Functionalization of Microstructured Optical Fibers by Internal Nanoparticle Mono-Layers for Plasmonic Biosensor Applications
in: IEEE Sensors Journal (2012)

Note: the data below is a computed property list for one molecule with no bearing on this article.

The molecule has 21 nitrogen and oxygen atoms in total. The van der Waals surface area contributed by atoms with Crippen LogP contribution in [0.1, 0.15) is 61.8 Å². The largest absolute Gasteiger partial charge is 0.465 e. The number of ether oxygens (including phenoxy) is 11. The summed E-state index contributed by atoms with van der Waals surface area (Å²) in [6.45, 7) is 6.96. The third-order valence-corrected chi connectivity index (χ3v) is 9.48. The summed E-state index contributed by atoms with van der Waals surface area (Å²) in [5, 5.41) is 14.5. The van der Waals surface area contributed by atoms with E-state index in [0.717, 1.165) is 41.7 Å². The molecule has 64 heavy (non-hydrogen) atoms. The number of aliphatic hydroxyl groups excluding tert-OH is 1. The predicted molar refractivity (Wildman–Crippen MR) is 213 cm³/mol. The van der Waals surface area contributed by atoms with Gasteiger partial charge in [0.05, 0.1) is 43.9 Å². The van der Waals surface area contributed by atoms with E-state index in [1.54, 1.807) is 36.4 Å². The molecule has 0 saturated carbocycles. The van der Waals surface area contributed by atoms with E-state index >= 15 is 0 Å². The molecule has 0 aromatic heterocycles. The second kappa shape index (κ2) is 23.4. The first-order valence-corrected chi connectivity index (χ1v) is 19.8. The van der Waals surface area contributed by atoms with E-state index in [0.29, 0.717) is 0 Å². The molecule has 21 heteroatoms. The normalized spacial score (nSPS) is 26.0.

For fully integrated next generation plasmonic devices, microstructured optical fibers (MOFs) represent a promising platform technology. This paper describes the use of a dynamic chemical deposition technique to demonstrate the wet chemical deposition of gold and silver nanoparticles (NP) within MOFs with longitudinal, homogenously-distributed particle densities. The plasmonic structures were realized on the internal capillary walls of a three-hole suspended core fiber. Electron micrographs, taken of the inside of the fiber holes, confirm the even distribution of the NP. With the proposed procedure one can coat several meters of fiber and, afterwards, cut the fiber into the desired lengths. Accordingly, this procedure is highly productive and makes the resulting MOF-based sensors potentially (very) cost efficient. In proof-of-principle experiments with liquids of different refractive indices, the dependence of the localized surface plasmon resonance (LSPR) on the surroundings was confirmed. Comparing Raman spectra of NP coated and uncoated MOFs, each one filled with crystal violet, a significant signal enhancement demonstrates the usability of such functionalized MOFs for surface-enhanced Raman spectroscopy (SERS) experiments.